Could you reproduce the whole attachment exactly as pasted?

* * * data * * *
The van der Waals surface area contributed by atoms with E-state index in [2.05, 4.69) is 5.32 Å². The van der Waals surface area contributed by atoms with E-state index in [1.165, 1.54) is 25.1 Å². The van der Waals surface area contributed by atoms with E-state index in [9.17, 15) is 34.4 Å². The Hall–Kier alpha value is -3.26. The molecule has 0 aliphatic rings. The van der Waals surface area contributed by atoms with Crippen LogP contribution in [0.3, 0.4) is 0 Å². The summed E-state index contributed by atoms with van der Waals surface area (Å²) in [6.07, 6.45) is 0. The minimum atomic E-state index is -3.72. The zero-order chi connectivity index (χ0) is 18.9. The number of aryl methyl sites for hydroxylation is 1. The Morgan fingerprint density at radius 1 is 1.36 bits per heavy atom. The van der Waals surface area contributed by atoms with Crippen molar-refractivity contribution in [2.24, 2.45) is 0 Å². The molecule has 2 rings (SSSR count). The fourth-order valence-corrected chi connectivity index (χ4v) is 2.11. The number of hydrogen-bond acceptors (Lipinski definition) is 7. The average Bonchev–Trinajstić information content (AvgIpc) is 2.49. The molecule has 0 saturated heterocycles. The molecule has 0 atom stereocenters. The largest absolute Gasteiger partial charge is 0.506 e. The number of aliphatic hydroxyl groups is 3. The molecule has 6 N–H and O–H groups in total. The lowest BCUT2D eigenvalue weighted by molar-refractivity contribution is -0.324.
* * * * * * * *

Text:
The van der Waals surface area contributed by atoms with E-state index in [2.05, 4.69) is 5.32 Å². The van der Waals surface area contributed by atoms with E-state index in [1.165, 1.54) is 25.1 Å². The van der Waals surface area contributed by atoms with E-state index in [9.17, 15) is 34.4 Å². The Hall–Kier alpha value is -3.26. The molecule has 0 aliphatic rings. The van der Waals surface area contributed by atoms with Crippen LogP contribution in [0.3, 0.4) is 0 Å². The summed E-state index contributed by atoms with van der Waals surface area (Å²) in [6.07, 6.45) is 0. The minimum atomic E-state index is -3.72. The zero-order chi connectivity index (χ0) is 18.9. The number of aryl methyl sites for hydroxylation is 1. The Morgan fingerprint density at radius 1 is 1.36 bits per heavy atom. The van der Waals surface area contributed by atoms with Crippen molar-refractivity contribution in [2.24, 2.45) is 0 Å². The molecule has 2 rings (SSSR count). The fourth-order valence-corrected chi connectivity index (χ4v) is 2.11. The number of hydrogen-bond acceptors (Lipinski definition) is 7. The average Bonchev–Trinajstić information content (AvgIpc) is 2.49. The molecule has 0 saturated heterocycles. The molecule has 0 atom stereocenters. The largest absolute Gasteiger partial charge is 0.506 e. The number of aliphatic hydroxyl groups is 3. The molecule has 6 N–H and O–H groups in total. The lowest BCUT2D eigenvalue weighted by molar-refractivity contribution is -0.324.